Today’s walk was something a little different, rather than majestic mountain ranges and vast vistas, the views would be of aircraft….lots of aircraft.
At 9.30am, I parked up in the Styal country park/Quarry bank mill car park. According to the website the car parking charges are £5*, however, when I arrived the booth was unmanned and I parked for free.
After a quick scout round in case there was a Pay and Display machine hidden away, I left the car park the same way I drove in then, taking a road to my left, headed North, with the Quarry Bank Apprentice House to the left.
I spent a little bit of time looking around this part of Styal which was built in the late 1700s by Samuel Greg for those working at his mill.
After passing the two churches, I headed in to Styal Woods and on to the North Cheshire Way.
I later discovered the North Cheshire Way is a Long Distance Path (71 miles) starting near my home in Wirral, past the airport and on to Disley Station in the Peak District. Might be one to complete in the future!
This part of the route is a pleasant woodland walk following and occasionally crossing the River Bollin. There is a fairly steep climb up the steps to cross the river at Giant’s Castle Bridge.
Emerging from the trees, passing a field of cows, I could here the distinctive noise of a couple of jet engines powering up. Up until now, it was difficult to visualise a large, international airport was just the other side of the trees.
I must admit my aviation nerdyness got the better of me and I did leave the path, waking up a grassy embankment to take a look over Runway 2 05R/23L. Unfortunately all aircraft movement was on the far runway, Runway 1, 05L/23R but I still got some great views of the departing aircraft (unfortunately, arriving aircraft were just a bit too far away).
Returning to the North Cheshire Way, I continued until I reached a roundabout.
To the right is a dual carriage way passing underneath the runway, however, the route continues almost straight across this fairly busy road.
The raised grass section just off the road looks over towards the airport and is a good spot for photos.
Continuing along part of the walk allows you to get right up close to the runway, albeit from the other side of a high metal fence.
The path passes around one of the airport’s fire station and follows along the entire length of the runway.
I left the North Cheshire Way at the end of the runway, taking a right to towards the landing lights.
The path swings round to the opposite side of the runway. There are no views of the runway on this part of the walk but you do have departing aircraft fying just a few feet over head at the location marked ‘1’ on my route map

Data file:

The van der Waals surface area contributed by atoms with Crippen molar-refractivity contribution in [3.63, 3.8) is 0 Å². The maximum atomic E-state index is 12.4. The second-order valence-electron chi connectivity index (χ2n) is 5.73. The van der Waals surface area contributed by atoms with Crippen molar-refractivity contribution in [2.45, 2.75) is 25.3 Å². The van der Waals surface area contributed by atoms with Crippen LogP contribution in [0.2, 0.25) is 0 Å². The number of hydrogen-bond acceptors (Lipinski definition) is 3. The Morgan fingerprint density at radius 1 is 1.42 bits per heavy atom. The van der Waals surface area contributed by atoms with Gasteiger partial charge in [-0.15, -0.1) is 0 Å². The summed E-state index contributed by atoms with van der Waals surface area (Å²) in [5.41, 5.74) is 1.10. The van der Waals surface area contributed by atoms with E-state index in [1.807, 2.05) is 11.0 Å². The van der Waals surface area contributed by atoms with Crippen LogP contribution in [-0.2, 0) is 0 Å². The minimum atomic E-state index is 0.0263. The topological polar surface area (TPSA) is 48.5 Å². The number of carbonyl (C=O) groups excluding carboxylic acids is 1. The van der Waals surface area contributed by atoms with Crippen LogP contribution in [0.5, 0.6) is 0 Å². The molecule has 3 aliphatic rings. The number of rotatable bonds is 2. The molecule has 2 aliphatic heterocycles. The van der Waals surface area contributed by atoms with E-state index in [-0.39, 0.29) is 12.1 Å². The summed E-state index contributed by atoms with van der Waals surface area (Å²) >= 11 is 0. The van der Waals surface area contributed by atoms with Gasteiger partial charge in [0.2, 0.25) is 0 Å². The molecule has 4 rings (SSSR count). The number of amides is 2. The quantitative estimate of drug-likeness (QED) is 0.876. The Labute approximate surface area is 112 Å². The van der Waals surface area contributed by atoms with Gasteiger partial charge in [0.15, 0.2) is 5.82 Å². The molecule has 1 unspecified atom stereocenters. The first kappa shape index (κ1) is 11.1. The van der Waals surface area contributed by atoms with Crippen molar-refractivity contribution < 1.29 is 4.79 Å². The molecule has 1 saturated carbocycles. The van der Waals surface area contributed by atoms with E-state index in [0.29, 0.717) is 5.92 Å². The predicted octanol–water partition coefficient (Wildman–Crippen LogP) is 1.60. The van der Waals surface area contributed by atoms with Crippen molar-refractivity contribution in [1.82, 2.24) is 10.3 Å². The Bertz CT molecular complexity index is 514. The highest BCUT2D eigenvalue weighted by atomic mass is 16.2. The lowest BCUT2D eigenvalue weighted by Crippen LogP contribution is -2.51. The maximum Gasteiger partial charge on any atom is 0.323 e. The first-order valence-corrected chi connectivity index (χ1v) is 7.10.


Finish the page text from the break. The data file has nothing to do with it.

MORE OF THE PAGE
The path joins a quiet road which continues in the direction of the runway before crossing the River Bollin. I took a right, following the river through the tunnel , beneath the runway.
This brought me out near the fire station and I retraced my steps back towards the roundabout on the main road, however, rather than return following the river I stayed closer to the perimeter fence, climbing an embankment to look right across the airport.
The runway path stopped at Altrincham Road which I followed in to Styal, a picturesque village with thatched cottages and cosy pubs.
After taking a right on to Styal Road, I took the footpath at the end of Holts Lane back to Quarry Bank Mill.
I had originally planned to do the Dales way in the middle of March 2016, however, after a bit of number crunching, discovered I could do a full week somewhere far warmer for around the same price and so I packed my bags and headed to Los Cancajos, La Palma.
Thursday 10th March 2016 It was a very early start for the 09:15 Thomsons 737-800 flight from Manchester to La Palma.
After landing at the the small airport, it only took about 5 mins to reach the H10 Taburiente Playa hotel.
I was allocated room 110 on the first floor. A good sized room with a balcony over looking the pool…. and the departing aircraft!
The weather was cloudy but fairly warm so after unpacking I ventured out for a stroll to one end of town then back towards the beach. Los Cancanjos is a very small town so can be covered in a very short time. There are a handful of restaurants, bars and a Spar which (unusually for La Palma) opens late on a Saturday and is also open Sundays. Sadly the town’s shopping centre has seen better days with only a few units open.
Back at the hotel for food. The buffet dinner was nice. Salad, paella, chorizo, wrinkled potatoes, mojo sauce and a banana for desert. Bananas soon became a frequent addition to most meals!
I had to take the key card to dinner to pay for any drinks. A member of staff, sat by the door, takes a copy of the room details on to a slip then the total amount is paid at end of holiday at reception. This works well and saves having to carry money to dinner. The same process is used when getting drinks from the bar.
After a 04:30 start, an early night was in order. The quietness and black out curtains in the room ensured a good night’s sleep.